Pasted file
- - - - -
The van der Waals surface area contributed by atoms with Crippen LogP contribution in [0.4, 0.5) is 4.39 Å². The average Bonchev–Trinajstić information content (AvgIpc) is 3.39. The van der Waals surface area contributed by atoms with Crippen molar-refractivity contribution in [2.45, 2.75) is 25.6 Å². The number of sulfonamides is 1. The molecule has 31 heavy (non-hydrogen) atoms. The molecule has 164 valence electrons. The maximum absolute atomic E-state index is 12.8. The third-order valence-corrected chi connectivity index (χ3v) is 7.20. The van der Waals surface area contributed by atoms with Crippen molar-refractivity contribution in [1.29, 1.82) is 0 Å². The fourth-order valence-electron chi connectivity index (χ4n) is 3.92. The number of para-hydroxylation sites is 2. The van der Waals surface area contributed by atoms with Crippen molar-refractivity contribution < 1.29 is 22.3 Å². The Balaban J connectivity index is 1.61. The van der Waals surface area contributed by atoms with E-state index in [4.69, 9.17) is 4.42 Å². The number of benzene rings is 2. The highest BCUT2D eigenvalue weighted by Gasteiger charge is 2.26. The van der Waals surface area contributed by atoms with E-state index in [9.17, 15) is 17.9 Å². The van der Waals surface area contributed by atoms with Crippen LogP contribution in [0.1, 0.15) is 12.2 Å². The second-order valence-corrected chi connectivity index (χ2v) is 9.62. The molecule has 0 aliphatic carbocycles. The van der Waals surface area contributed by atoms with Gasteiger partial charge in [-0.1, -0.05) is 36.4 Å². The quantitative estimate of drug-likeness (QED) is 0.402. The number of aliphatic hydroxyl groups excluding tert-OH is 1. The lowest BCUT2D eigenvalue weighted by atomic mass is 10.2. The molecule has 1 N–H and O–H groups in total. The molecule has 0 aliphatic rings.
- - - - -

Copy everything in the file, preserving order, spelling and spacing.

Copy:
The van der Waals surface area contributed by atoms with Crippen LogP contribution in [0.4, 0.5) is 4.39 Å². The average Bonchev–Trinajstić information content (AvgIpc) is 3.39. The van der Waals surface area contributed by atoms with Crippen molar-refractivity contribution in [2.45, 2.75) is 25.6 Å². The number of sulfonamides is 1. The molecule has 31 heavy (non-hydrogen) atoms. The molecule has 164 valence electrons. The maximum absolute atomic E-state index is 12.8. The third-order valence-corrected chi connectivity index (χ3v) is 7.20. The van der Waals surface area contributed by atoms with Crippen molar-refractivity contribution in [1.29, 1.82) is 0 Å². The fourth-order valence-electron chi connectivity index (χ4n) is 3.92. The number of para-hydroxylation sites is 2. The van der Waals surface area contributed by atoms with Crippen molar-refractivity contribution < 1.29 is 22.3 Å². The Balaban J connectivity index is 1.61. The van der Waals surface area contributed by atoms with E-state index in [4.69, 9.17) is 4.42 Å². The number of benzene rings is 2. The highest BCUT2D eigenvalue weighted by Gasteiger charge is 2.26. The van der Waals surface area contributed by atoms with E-state index in [9.17, 15) is 17.9 Å². The van der Waals surface area contributed by atoms with Crippen LogP contribution in [0.1, 0.15) is 12.2 Å². The second-order valence-corrected chi connectivity index (χ2v) is 9.62. The molecule has 0 aliphatic carbocycles. The van der Waals surface area contributed by atoms with Gasteiger partial charge in [-0.1, -0.05) is 36.4 Å². The quantitative estimate of drug-likeness (QED) is 0.402. The number of aliphatic hydroxyl groups excluding tert-OH is 1. The lowest BCUT2D eigenvalue weighted by atomic mass is 10.2. The molecule has 1 N–H and O–H groups in total. The molecule has 0 aliphatic rings.